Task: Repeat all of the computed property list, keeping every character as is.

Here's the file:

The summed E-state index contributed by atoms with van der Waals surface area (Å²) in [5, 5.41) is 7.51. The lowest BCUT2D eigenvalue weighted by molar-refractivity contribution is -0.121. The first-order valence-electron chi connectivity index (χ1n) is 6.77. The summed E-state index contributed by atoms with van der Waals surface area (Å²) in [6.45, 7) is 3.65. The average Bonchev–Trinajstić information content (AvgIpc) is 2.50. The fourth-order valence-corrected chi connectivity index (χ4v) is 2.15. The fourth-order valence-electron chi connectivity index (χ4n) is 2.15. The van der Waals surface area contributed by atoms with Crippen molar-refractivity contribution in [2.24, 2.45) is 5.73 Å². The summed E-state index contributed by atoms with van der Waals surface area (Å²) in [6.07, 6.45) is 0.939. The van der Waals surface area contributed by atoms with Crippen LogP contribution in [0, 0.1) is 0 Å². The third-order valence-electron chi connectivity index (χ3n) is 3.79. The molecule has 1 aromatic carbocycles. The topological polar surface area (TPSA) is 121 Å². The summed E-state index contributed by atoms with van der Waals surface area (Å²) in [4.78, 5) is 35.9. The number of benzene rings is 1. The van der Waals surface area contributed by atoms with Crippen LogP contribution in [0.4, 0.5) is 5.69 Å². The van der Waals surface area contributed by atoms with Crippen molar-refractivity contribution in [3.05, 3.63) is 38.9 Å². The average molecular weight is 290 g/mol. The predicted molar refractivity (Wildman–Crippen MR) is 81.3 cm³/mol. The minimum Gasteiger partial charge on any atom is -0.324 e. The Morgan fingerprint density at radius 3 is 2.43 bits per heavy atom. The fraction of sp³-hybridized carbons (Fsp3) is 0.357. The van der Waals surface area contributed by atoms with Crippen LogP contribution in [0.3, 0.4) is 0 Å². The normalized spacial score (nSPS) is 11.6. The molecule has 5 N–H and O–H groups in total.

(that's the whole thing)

The summed E-state index contributed by atoms with van der Waals surface area (Å²) in [5, 5.41) is 7.51. The lowest BCUT2D eigenvalue weighted by molar-refractivity contribution is -0.121. The first-order valence-electron chi connectivity index (χ1n) is 6.77. The summed E-state index contributed by atoms with van der Waals surface area (Å²) in [6.45, 7) is 3.65. The average Bonchev–Trinajstić information content (AvgIpc) is 2.50. The fourth-order valence-corrected chi connectivity index (χ4v) is 2.15. The fourth-order valence-electron chi connectivity index (χ4n) is 2.15. The van der Waals surface area contributed by atoms with Crippen molar-refractivity contribution in [2.24, 2.45) is 5.73 Å². The summed E-state index contributed by atoms with van der Waals surface area (Å²) in [6.07, 6.45) is 0.939. The van der Waals surface area contributed by atoms with Crippen LogP contribution in [0, 0.1) is 0 Å². The third-order valence-electron chi connectivity index (χ3n) is 3.79. The molecule has 1 aromatic carbocycles. The topological polar surface area (TPSA) is 121 Å². The summed E-state index contributed by atoms with van der Waals surface area (Å²) in [4.78, 5) is 35.9. The number of benzene rings is 1. The van der Waals surface area contributed by atoms with Crippen LogP contribution in [0.4, 0.5) is 5.69 Å². The van der Waals surface area contributed by atoms with Crippen molar-refractivity contribution in [3.05, 3.63) is 38.9 Å². The average molecular weight is 290 g/mol. The predicted molar refractivity (Wildman–Crippen MR) is 81.3 cm³/mol. The minimum Gasteiger partial charge on any atom is -0.324 e. The Morgan fingerprint density at radius 3 is 2.43 bits per heavy atom. The fraction of sp³-hybridized carbons (Fsp3) is 0.357. The van der Waals surface area contributed by atoms with Crippen LogP contribution in [0.3, 0.4) is 0 Å². The normalized spacial score (nSPS) is 11.6. The molecule has 5 N–H and O–H groups in total.